The salad agenda

So common at the dinner table. Usually executed poorly.

As a vegetarian, salads have become a huge component of my meal plan. Especially because I’m working and studying at the same time. I want to be able to taste the rainbow but feel full, satisfied and energised after my meal. A common misconception is that a salad is a three ingredient, lettuce, tomato and cucumber + ranch dressing combination.

It’s no wonder it’s hated so much as a meal. There’s no protein, carb and zestiness to that above combination. If I were given a plate of that, I’d throw it out of the window as well.

As an aspiring chef and a very picky eater, there’s three things I’ve concluded when it comes to ensuring I enjoy my meal. The first is obviously taste. The second is the vivacity of the meal. And the third is depth. There should be layers to my meal. Textures. Different sounds. Different areas of my tastebuds being used.

Another common misconception is that a salad needs greens to be healthy. Not true depending on what you’re adding. Sometimes I don’t want to eat spinach and kale. Sometimes I want a salad a little more on the adventurous side, while still remaining lean and clean.

After inspecting our pantry, fridge and freezer for ingredients, I decided to throw together my interpretation of a Mediterranean salad “bowl”. My favourite thing about this, is barring the fruit I added, all the ingredients are found in a fridge/freezer. They’re affordable and filling – perfect for a night where you want a lighter option but still want to cook. As it’s starting to cool down here in Sydney, there’s nothing better than a warming salad to keep you fuelled, full and satisfied.

In total, this dish took me 30 minutes to make – prep and cutting time inclusive. The ingredients are all interchangeable and this salad can be modified to your own taste and preference. It’s a vegan, low sodium salad that can work with essentially any vegetable and meat of your choosing.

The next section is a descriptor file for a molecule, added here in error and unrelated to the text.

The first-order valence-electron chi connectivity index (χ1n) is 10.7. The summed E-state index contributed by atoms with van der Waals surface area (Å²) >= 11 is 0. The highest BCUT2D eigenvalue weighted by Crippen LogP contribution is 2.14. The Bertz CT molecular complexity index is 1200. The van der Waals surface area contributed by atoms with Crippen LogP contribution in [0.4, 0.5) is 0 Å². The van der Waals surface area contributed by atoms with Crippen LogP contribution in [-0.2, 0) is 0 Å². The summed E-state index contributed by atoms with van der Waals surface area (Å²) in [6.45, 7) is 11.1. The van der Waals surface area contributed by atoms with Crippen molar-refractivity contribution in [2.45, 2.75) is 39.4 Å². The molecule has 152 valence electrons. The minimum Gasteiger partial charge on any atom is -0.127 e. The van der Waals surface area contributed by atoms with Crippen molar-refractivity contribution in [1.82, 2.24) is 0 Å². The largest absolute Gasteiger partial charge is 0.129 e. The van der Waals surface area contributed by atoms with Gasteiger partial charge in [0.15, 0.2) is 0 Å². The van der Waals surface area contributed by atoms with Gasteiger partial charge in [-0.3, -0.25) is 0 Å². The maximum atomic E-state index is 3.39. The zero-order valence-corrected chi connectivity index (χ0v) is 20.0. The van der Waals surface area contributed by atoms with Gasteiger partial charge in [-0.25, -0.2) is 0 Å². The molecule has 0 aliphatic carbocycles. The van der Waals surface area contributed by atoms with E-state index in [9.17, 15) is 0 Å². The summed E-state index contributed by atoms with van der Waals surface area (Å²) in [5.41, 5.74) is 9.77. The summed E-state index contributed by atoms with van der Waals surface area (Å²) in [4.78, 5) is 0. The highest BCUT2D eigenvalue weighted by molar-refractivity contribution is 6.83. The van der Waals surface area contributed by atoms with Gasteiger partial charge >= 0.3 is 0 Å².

• 1/2 cup of boiled chickpeas
  • 1 zucchini
  • Half of a yellow capsicum
  • 1 truss tomato (you can use whatever tomatoes you like)
  • 1 red onion
  • 1 teaspoon mustard seeds
  • 1/4 teaspoon tumeric
  • 1/2 teaspoon cumin seeds
  • 1/4 cup frozen peas
  • 1/4 cup frozen corn kernals
  • 1 fresh fig
  • 1/3 a small pomegranate
  • juice and flesh of a quarter of an orange
  • lemon
  • black pepper
  • 1 teaspoon mustard seeds
  • 1/4 teaspoon tumeric
  • 1/2 teaspoon cumin seeds
  • salt and dried red chilli as per preference
  • A generous handful of mint and fresh coriander, soaked and finely chopped.
  1. Dice your ingredients to your preference bite size and leave separated
  2. In a medium sized pan, heat a small amount of olive oil, and once the oil is hot, add the mustard seeds, tumeric and cumin seeds
  3. Sautee your onion with the spices on a medium heat until the onion starts to become translucent
  4. add in your tomatoes, peas and corn, and continue to combine for 2-3 minutes
  5. Add in your zucchini, capsicum, salt and chilli flakes and cover for 10 minutes.